Indeed, and that is why we talk about accepting the theory, tentatively, contingent on

  • the theory explains all the known evidence
  • at any time new evidence could be found/discovered that is contrary to the theory (ie tomorrow)

B. I believe that a certain non-scientific explanation for the fossil record is a better explanation than the scientific one
C. I believe the non-scientific explanation in B is the truth.

You are free to believe whatever you like, however in science we deal with facts and objective empirical evidence rather than belief. Beliefs have a very poor record of altering or explaining reality, and are highly susceptible to individual bias.

The problem with belief in the scientific world is with the (in)ability to change when evidence shows it is false, and if you don't discard false beliefs, in the face of evidence that it is false, it is known as delusion:

de•lu•sion -noun (American Heritage Dictionary 2009)

  1. a. The act or process of deluding.
    b. The state of being deluded.
  2. A false belief or opinion: labored under the delusion that success was at hand.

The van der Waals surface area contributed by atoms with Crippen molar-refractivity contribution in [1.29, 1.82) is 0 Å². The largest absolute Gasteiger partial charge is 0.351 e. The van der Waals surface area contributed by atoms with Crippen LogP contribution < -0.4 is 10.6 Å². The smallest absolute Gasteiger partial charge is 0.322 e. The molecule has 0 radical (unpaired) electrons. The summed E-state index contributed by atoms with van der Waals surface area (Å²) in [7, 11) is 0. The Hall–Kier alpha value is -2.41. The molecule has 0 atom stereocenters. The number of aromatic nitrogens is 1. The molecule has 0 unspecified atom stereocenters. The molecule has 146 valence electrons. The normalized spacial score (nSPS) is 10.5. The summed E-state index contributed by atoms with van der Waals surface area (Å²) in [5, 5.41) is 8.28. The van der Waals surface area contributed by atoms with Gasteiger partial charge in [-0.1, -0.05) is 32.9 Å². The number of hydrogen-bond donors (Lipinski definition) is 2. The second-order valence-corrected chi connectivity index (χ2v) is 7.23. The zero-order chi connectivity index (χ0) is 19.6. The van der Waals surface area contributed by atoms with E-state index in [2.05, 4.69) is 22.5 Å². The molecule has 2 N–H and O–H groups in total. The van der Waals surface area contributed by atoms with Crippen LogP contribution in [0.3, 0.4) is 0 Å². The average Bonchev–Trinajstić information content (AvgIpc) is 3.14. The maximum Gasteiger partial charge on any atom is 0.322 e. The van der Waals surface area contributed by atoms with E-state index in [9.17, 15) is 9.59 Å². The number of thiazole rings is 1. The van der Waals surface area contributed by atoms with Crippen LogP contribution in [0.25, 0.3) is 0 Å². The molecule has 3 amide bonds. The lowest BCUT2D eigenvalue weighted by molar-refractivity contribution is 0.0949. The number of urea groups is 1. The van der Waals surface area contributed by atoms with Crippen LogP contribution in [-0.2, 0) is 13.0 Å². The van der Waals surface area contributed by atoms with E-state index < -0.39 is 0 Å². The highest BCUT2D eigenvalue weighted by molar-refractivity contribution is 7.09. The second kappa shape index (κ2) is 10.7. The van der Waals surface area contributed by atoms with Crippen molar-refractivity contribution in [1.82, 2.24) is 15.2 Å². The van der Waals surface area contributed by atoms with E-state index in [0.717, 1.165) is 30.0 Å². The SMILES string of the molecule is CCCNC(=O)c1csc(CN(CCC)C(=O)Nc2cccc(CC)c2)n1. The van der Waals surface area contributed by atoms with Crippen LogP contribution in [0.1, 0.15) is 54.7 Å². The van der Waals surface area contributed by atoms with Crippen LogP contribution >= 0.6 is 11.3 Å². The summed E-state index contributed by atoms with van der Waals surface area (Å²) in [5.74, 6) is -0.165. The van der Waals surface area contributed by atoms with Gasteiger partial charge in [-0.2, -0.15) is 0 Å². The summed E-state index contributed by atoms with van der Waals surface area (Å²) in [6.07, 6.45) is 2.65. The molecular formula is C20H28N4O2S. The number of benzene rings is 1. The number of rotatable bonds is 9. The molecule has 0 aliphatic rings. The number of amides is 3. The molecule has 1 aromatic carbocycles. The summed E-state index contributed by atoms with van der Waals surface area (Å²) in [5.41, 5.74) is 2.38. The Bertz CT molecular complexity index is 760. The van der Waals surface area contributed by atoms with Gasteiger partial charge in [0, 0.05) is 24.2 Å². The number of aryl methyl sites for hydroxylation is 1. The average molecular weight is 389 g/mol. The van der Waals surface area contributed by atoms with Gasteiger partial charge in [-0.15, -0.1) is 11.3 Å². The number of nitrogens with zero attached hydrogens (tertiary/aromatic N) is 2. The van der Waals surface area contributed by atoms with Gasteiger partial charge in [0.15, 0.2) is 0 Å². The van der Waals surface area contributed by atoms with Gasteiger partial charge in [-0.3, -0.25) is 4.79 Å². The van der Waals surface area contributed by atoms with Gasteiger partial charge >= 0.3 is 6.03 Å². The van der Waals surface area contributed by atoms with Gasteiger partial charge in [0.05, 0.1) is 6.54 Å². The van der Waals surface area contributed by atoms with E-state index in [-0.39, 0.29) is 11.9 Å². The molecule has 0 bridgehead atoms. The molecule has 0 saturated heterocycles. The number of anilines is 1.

3. Psychiatry A false belief strongly held in spite of invalidating evidence, especially as a symptom of mental illness: delusions of persecution.

The fewer conflicts between your personal belief system and the objective empirical evidence of reality, the closer the personal belief system (world view) is to reality. This is the only known way to test the validity of beliefs that I am aware of.

Enjoy

Edited by RAZD, : .

Edited by RAZD, : Fixed


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This message is a reply to:
 Message 1184 by Dredge, posted 06-05-2019 2:38 AM Dredge has not yet responded

  
Taq
Member
Posts: 7921
Joined: 03-06-2009
Member Rating: 3.8


(1)
Message 1191 of 1258 (854157)
06-05-2019 11:28 AM
Reply to: Message 1183 by Dredge
06-05-2019 2:22 AM


Re: Another useful application of evolutionary theory
Dredge writes: